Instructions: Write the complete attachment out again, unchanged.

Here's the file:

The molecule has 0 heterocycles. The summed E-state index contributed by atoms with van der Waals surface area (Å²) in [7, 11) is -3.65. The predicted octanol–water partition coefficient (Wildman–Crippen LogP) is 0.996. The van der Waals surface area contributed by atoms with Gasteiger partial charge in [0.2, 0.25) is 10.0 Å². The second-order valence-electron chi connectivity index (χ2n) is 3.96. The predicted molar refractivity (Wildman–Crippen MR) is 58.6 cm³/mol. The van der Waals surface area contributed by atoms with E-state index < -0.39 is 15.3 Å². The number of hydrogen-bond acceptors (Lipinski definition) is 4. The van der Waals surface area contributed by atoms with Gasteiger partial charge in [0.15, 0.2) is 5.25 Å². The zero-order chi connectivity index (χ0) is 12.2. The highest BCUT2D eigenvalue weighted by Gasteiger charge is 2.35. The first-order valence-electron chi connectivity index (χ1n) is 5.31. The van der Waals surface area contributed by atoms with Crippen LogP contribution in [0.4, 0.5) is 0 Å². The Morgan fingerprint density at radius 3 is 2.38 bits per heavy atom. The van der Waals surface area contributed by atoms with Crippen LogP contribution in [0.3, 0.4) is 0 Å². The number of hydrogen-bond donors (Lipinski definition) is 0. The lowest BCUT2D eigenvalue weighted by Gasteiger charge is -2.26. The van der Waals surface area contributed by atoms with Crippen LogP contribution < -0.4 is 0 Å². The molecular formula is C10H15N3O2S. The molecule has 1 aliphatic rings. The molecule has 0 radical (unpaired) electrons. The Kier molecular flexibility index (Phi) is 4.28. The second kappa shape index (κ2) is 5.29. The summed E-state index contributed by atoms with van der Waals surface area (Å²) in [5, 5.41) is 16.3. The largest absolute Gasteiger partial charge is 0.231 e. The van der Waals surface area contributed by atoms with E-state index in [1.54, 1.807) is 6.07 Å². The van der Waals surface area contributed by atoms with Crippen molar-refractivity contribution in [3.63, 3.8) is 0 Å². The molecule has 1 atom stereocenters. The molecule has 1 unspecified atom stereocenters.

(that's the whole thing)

The molecule has 0 heterocycles. The summed E-state index contributed by atoms with van der Waals surface area (Å²) in [7, 11) is -3.65. The predicted octanol–water partition coefficient (Wildman–Crippen LogP) is 0.996. The van der Waals surface area contributed by atoms with Gasteiger partial charge in [0.2, 0.25) is 10.0 Å². The second-order valence-electron chi connectivity index (χ2n) is 3.96. The predicted molar refractivity (Wildman–Crippen MR) is 58.6 cm³/mol. The van der Waals surface area contributed by atoms with E-state index < -0.39 is 15.3 Å². The number of hydrogen-bond acceptors (Lipinski definition) is 4. The van der Waals surface area contributed by atoms with Gasteiger partial charge in [0.15, 0.2) is 5.25 Å². The zero-order chi connectivity index (χ0) is 12.2. The highest BCUT2D eigenvalue weighted by Gasteiger charge is 2.35. The first-order valence-electron chi connectivity index (χ1n) is 5.31. The van der Waals surface area contributed by atoms with Crippen LogP contribution in [0.4, 0.5) is 0 Å². The Morgan fingerprint density at radius 3 is 2.38 bits per heavy atom. The van der Waals surface area contributed by atoms with Crippen LogP contribution in [0.3, 0.4) is 0 Å². The number of hydrogen-bond donors (Lipinski definition) is 0. The lowest BCUT2D eigenvalue weighted by Gasteiger charge is -2.26. The van der Waals surface area contributed by atoms with Crippen LogP contribution < -0.4 is 0 Å². The molecular formula is C10H15N3O2S. The molecule has 1 aliphatic rings. The molecule has 0 radical (unpaired) electrons. The Kier molecular flexibility index (Phi) is 4.28. The second kappa shape index (κ2) is 5.29. The summed E-state index contributed by atoms with van der Waals surface area (Å²) in [5, 5.41) is 16.3. The largest absolute Gasteiger partial charge is 0.231 e. The van der Waals surface area contributed by atoms with E-state index in [1.54, 1.807) is 6.07 Å². The van der Waals surface area contributed by atoms with Crippen molar-refractivity contribution in [3.63, 3.8) is 0 Å². The molecule has 1 atom stereocenters. The molecule has 1 unspecified atom stereocenters.